Holy and wholly are one and the same, both have the same root. For a place to be holy it must be whole. Façades are merely, as the word implies, faces. Often not faces at all, but an artificial, deceptive mask hiding decaying interiors that need to be made whole. Are not window dressings often called “façades”? One of the meanings for the Indo-European root of “façades” is “to doom,” or “to defeat.” Could we not suggest that mere design or plan – design or plan that does not flow from the soul of a place – might in fact defeat the very the purpose of the plan in the first place, that is, urban revitalization?

When organic growth is supplanted by imposed ideas, the fertile, fragile spirit, the soul, of place comes under attack, falling victim to ill-conceived plans. Mystical spiritualities tell of a “creative breath,” or melody, that breathes place into existence. Call it what you may, but it is this “life-force,” the dynamism, that gives place soul, that makes a space a Place. The song motif serves us well in suggesting the solution, as well as the problem. Simply put, the creative melody is no longer heard in the discordant clamor of our dysfunctional urban cores and neighborhoods, and worse yet, we are trained not to hear it; trained rather to create a new song to mask over what we cannot, or wish not, to hear. The art of hearing, interpreting, and understanding the song is rarely taught in our schools of urban design, planning, and architecture. Yet, this is precisely what we must attempt to do if we are to plan and design—create, if you will, revitalized neighborhoods. We must listen for, hear, and understand the life-force, the dynamic flow, of the neighborhood.

It is easy in writing such an essay as this to fall into the pit of telling “what” without telling “how.” So, how does one go about hearing, interpreting, and understanding? Easier asked, than answered. Yet, the answer is deceptively simple: listen … and then, listen again. The thesis of Edmund Bacon’s seminal work, Design of Cities (Studio/Viking, 1967), is that city design is “a people’s art.” By that he means that design must “meet the needs of the people.” This, Edmund, writes is accomplished by listening to the people, soliciting their “democratic feedback” and then modifying the design to fit the people and their needs, as they express and understand them.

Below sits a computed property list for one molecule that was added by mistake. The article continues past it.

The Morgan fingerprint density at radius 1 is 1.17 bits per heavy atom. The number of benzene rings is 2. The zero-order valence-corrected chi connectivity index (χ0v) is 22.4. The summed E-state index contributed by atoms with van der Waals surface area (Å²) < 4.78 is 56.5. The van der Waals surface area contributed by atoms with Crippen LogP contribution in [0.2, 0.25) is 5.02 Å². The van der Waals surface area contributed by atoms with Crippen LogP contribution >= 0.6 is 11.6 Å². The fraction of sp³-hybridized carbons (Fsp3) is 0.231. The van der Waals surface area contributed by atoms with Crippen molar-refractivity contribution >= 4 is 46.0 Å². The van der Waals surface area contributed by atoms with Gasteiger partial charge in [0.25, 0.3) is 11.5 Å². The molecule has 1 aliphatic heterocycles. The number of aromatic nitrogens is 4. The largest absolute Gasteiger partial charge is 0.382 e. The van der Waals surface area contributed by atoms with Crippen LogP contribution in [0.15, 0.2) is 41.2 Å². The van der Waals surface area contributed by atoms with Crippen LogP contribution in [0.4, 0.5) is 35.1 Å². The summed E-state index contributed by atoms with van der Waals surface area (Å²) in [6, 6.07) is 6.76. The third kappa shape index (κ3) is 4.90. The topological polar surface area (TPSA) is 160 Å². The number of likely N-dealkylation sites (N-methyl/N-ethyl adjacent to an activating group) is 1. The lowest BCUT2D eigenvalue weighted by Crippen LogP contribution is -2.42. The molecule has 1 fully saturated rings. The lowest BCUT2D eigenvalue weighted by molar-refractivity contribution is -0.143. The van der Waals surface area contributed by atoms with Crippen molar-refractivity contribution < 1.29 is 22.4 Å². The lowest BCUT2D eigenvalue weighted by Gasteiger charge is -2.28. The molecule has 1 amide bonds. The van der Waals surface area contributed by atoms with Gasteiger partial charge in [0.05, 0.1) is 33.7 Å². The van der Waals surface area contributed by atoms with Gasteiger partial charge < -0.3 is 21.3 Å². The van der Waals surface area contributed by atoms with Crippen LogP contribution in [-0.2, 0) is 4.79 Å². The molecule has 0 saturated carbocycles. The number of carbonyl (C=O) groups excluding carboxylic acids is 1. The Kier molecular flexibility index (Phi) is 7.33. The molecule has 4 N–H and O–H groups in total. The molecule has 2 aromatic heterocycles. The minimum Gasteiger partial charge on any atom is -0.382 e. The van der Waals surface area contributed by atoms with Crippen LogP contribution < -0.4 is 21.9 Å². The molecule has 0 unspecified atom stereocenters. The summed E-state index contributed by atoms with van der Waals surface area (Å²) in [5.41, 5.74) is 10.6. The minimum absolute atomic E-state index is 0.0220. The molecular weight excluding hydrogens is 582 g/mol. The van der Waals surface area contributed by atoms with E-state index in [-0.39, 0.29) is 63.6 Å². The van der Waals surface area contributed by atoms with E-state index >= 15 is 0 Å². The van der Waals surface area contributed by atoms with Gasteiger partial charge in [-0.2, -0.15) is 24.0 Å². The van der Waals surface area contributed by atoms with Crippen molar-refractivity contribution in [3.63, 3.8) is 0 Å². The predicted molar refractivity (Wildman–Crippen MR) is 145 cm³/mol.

I have found that people want to tell you their stories. I have learned the hard way that these stories must not be brushed off as time wasted, for it is in these stories that the kernels of neighborhood regeneration are found. Each story is the story of the individual as he or she reacts within and with the neighborhood; the neighborhood’s built, natural, and human environments. These individual stories melded together become the seminal narrative of the neighborhood. It is in this narrative, brimming with crushed dreams, fulfilled joys, and potential hopes, that the song is found and heard. It is in the hearing, properly interpreted and understood heard that we find the seeds that give birth to a design that is shaped by the soul of The place. It is in this song that seeds of wholeness are found, seeds that properly sown will burst forth in sustainable, regenerative, revitalization.

Good interpreting requires that we listen, really listen, a most difficult thing to do, indeed. This is listening that sets our own preconceived ideas and ego-driven needs aside. We must listen to acutely hear what is being said between the lines, what not being said, as well as what is inadequately being said. And we must accept what is being said, even if we do not like what we hear. Listening is the opposite of arguing, of making what is said of no consequence. Arguments polarize and stiffen opposition. Out of listening the right questions flow. For design to be regenerative, revitalizing, it is essential the right questions be asked and correctly answered.

These seeds have often become frozen as objects to be desired and wanted. The trick is to translate – not alone but in concert with those telling the stories – these objects into qualities by opening up the implications and conflicts inherent within the narrative. It is moving beyond the perceived needs to build upon the (often unrealized) assets. It is interpreting site restrictions to fit, not force-fit people into the restraints of site.

First printed in Urban Paradoxes: Flâneur, an online urban blog (now discontinued).

Image: “Shoppers,” Georgetown, Texas (Frank A. Mills)